December 11, 2017 | By NACE Staff
TAGS: best practices, models, operations, spotlight, career development
Spotlight for Career Services Professionals
In 1998, James Madison University (JMU) integrated its academic advising office and its office of career services to form the university’s office of academic advising and career development. The move to integrate was mandated by the university president at the time to address concerns about enrollment management and timely completion of degrees.
“At that time, JMU did not have a declaration deadline, so there were seniors who were still officially listed as ‘undeclared’ even though most were following a curriculum,” explains Mary Morsch, the university’s director of career and academic planning, adding that JMU has since added a deadline for students to declare a major by early in their sophomore years. “A few years prior to that, an advising office was created, and staff who performed advising services in different areas of campus—such as athletics and multicultural student services—were pulled together to provide personnel.”
During the integration, JMU’s associate vice president of student affairs and the office of career services were moved over to academic affairs to work with the provost. Later, however, the combined office—referred to as career and academic planning (CAP)—was moved back to student affairs, where it is currently housed.
“This structure provides strong collaboration and connection with academic affairs, academic departments, and faculty, and gives us a unique opportunity to incorporate career readiness earlier in a student’s college career. With an emphasis on career readiness, we are well positioned to move forward to introduce these concepts to students at the beginning of their college careers, and show how they can grow and develop over their four years.”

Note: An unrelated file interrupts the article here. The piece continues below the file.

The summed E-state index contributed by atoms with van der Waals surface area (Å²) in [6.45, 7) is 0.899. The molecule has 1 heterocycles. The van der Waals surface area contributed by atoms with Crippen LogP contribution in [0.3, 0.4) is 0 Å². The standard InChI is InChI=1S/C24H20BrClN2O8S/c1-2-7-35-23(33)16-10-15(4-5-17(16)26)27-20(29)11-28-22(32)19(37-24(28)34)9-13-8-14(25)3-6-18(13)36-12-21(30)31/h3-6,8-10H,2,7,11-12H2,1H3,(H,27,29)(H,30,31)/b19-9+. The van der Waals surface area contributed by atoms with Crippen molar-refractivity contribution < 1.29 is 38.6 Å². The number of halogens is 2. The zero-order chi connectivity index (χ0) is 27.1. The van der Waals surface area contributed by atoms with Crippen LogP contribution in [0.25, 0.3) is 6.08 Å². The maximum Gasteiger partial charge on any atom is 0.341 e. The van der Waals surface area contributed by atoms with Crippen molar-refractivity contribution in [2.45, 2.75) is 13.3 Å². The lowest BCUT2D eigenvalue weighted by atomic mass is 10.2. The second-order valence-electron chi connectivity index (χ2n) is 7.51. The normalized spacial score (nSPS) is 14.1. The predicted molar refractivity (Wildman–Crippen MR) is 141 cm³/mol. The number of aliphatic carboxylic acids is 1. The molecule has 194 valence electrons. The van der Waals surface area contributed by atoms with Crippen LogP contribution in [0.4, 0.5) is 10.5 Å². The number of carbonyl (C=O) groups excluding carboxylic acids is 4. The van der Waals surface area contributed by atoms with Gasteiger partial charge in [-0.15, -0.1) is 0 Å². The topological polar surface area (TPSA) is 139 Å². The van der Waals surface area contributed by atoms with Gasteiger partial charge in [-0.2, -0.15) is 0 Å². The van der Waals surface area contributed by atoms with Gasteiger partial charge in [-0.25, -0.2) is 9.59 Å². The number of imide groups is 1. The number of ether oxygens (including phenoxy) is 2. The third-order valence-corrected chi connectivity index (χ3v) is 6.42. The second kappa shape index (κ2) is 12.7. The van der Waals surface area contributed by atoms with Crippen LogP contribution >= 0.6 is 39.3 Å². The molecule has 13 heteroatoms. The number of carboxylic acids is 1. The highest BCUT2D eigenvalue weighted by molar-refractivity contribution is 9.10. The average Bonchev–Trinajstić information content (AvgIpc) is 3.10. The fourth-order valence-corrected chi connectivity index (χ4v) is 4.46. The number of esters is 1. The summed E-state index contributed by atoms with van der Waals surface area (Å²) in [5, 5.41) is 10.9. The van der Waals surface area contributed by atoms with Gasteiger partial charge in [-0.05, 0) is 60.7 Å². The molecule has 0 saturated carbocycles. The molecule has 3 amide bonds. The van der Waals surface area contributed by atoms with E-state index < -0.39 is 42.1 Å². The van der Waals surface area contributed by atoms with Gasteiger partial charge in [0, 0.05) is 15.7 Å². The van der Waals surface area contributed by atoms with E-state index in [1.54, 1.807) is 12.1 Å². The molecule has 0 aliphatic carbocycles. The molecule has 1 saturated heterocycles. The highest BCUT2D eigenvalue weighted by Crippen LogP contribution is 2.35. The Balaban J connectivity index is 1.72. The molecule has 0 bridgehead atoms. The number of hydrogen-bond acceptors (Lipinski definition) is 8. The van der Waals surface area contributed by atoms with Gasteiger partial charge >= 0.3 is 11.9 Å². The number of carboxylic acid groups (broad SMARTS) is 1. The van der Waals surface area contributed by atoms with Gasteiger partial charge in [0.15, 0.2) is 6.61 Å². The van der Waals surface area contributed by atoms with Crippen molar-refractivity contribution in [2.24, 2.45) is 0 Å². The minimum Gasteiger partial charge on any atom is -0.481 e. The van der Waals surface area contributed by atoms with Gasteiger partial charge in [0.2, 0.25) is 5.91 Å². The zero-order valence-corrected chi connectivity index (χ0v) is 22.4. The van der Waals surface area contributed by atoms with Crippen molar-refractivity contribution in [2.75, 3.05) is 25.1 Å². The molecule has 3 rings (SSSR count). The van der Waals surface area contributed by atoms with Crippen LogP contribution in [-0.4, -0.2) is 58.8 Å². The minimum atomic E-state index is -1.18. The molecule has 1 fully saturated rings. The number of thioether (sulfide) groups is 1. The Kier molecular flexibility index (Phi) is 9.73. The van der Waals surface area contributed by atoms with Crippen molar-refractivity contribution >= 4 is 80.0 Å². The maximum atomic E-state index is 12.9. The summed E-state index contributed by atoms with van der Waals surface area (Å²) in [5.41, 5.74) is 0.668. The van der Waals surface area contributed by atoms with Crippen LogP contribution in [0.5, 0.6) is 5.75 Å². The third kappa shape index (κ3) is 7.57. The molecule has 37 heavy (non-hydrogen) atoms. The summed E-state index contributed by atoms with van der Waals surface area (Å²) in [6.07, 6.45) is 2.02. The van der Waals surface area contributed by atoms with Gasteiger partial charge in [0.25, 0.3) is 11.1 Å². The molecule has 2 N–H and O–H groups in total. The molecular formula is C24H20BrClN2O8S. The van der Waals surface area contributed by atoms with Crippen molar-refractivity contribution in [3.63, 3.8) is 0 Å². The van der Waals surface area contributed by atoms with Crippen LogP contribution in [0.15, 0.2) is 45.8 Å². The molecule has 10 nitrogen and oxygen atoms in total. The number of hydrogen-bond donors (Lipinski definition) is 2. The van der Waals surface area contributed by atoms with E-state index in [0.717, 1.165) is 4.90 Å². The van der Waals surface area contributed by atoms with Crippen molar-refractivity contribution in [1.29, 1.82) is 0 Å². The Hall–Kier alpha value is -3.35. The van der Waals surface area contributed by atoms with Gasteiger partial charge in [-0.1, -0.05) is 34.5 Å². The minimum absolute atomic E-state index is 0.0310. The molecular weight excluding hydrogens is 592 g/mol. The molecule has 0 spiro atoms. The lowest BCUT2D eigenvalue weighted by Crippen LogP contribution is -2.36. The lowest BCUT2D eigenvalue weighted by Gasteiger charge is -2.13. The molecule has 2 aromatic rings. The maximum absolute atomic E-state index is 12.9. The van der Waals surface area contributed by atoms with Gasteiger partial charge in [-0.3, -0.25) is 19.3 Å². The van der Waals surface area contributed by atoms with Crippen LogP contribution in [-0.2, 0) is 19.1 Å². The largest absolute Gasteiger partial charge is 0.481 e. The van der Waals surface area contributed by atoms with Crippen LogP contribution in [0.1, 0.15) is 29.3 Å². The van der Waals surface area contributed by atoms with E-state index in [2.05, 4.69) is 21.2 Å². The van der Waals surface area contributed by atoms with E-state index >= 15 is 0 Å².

CAP oversees advising for all first-year students. CAP staff members with the primary responsibility of supporting this program include an associate director of first-year programs, an assistant director of first-year advising; two support staff also dedicate some time to administrative support for advising.
“We recruit 55 faculty for first-year advising, 10 CAP advisers who work with undeclared students, and 10 full-time departmental advisers,” Morsch notes.
Included in the office’s coordination of first-year advising, it:
“In addition, we provide technology for adviser use that will support advising processes,” Morsch adds. “For example, we lobbied to allow [a learning management system] to be used by advisers with their advisees and we created numerous queries with our IT department to make adviser data access on their students more efficient.”
At JMU, the shift in structure has evolved into the creation of a university advising office that provides resources and some services to upperclass students, coordinates transfer advising, and supports the many faculty advisers who advise upperclass students.
“It has also paved the way for a growing number of professional full-time advisers who have been added to several academic departments with high enrollments,” Morsch says. “While these full-time advisers are embedded in the academic units where they serve, many report to the director of university advising so some consistency is established.”
Morsch offers several tips for others who want to integrate academic and career advising:
“It makes sense to connect these two functions because when students are asking themselves what they want to major in and what they want to do when they graduate, these are not two different questions, but they are part of one big question that all ties in together,” Morsch says.
Percent of staff time spent student-facing
Median number of students to professional staff member
Median square footage of the career center
Percent of career centers with employer partnership programs
Percent frequently discussing career readiness competencies with faculty
2018-19 Career Services Benchmark Survey